Most anglers started their fishing life with sunfish. The ubiquitous sunfish is the classic 'worm and bobber' gamefish, but that doesn't mean they can't be taken on a fly. In fact, their willingness to take a fly is what makes them both a great fly fishing beginner fish as well as a nice diversion for the advanced angler. The sunfish family includes the following NY state species:
But most anglers don't refer to bass and crappie as sunfish. And the scale of tackle and methods of fly fishing differ, although it is very possible to catch bass when fishing for sunfish.
Sunfish have small mouths but big hearts. Their appetite is voracious and they are generally not at all picky. Find a few near a shoreline and throw even clumps of grass seed their way and invariably, you'll see them angle up and at least check out what just splatted the surface. Most sunfish in NY state will run anywhere from 4" to 8" in length, with bluegills potentially running a bit larger. Their broad sides make them an excellent fighting fish, particularly on light tackle.
A terrific time to catch sunfish is just prior to and during the spawn. Sunfish will build nests in colonies close to shoreline and once established, the males will aggressively defend the nest. If one sunfish is caught, chances are there will be more in that location. While some anglers will avoid fishing for spawning fish, sunfish are so plentiful that this type of fishing rarely harms the quality and quantity of fish in any pond. Sunfish can rapidly overpopulate a pond if not controlled and when this happens, the quality of the fish is significantly reduced.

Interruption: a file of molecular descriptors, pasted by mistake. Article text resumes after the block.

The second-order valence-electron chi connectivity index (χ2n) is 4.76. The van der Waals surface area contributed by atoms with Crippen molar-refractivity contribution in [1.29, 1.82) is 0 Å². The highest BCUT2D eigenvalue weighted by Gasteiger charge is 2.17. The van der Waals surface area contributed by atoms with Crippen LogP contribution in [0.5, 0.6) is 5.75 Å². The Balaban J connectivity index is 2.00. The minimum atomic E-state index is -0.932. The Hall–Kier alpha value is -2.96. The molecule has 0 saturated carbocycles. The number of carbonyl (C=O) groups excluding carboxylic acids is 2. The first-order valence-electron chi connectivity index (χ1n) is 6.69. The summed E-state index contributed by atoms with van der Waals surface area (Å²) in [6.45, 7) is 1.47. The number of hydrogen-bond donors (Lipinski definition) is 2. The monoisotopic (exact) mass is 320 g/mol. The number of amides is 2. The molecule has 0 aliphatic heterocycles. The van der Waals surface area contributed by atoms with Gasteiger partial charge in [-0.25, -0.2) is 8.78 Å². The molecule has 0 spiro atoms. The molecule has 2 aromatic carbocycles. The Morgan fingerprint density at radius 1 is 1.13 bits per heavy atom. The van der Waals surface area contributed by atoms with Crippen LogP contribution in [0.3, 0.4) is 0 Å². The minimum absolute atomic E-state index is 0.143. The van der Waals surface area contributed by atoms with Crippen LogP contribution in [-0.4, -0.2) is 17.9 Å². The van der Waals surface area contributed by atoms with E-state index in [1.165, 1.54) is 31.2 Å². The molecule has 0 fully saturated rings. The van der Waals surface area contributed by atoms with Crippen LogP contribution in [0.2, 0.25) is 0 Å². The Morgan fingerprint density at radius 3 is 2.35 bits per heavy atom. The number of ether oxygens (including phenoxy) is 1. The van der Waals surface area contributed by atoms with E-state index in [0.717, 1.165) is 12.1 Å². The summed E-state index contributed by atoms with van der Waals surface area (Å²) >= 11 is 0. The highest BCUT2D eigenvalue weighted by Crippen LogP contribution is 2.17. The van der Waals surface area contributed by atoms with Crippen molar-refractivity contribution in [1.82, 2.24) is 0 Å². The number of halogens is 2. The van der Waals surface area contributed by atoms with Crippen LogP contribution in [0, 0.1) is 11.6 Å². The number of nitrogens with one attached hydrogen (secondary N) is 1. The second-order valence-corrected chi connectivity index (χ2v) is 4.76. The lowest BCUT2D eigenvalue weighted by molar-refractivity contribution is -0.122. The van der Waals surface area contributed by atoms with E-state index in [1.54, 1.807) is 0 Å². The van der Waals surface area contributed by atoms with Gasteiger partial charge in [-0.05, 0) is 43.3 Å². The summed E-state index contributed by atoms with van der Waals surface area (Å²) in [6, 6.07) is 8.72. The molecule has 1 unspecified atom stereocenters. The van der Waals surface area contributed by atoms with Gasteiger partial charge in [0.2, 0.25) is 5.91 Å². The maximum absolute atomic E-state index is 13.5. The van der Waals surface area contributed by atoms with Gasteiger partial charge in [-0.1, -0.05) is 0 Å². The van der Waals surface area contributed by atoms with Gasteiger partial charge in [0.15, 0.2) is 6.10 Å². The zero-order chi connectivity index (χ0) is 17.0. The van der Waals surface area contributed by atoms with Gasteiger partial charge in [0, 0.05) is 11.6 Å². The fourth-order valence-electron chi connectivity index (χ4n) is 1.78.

Sunfish are always game. Unlike bass, bluegills and pumpkinseeds can be caught any time of day. These fish will take nymphs, small streamers like a wooly bugger, dry flies, terrestrials, and poppers. Tackle does not need to be fancy, but scaling down is always a good idea in order to maximize the sporting experience with these smaller fish. A 7 to 9 foot 4 or 5 weight fly rod with a simple fly reel is all that is needed. Double taper or weight forward floating line and a 7 - 9 foot 2X to 5X leader (depending on what is being fished) will handle the flies these fish take. If fishing a popper, a 2 or 3X leader works well. For dry fly and nymph fishing, one can go with a 4 or 5X leader. Remember that these fish are not line-shy.
Strike fast! When fishing for sunfish it's important to set the hook fast. Sunfish will take smaller profile nymphs and dry flies deeply and in combination with their small mouths, this can make hook removal a difficult task. Also be careful in handling them when removing the hook. Sunfish are spiny-rayed and the spines on the dorsal fin in particular can prick a finger or hand deeply.
Catch a painting palette. Sunfish will take a fly readily, fight hard as a bulldog on the line, and taste just fine from the frying pan (for those who keep some of their catch). Adding to these great attributes is the variety of colors they display. Sunfish wear brilliant hues of blue, gold, copper, and green. So take time to soak in their beauty. And the next time you need a break or just want to truly relax while fishing, pay the sunfish a visit at a pond near you.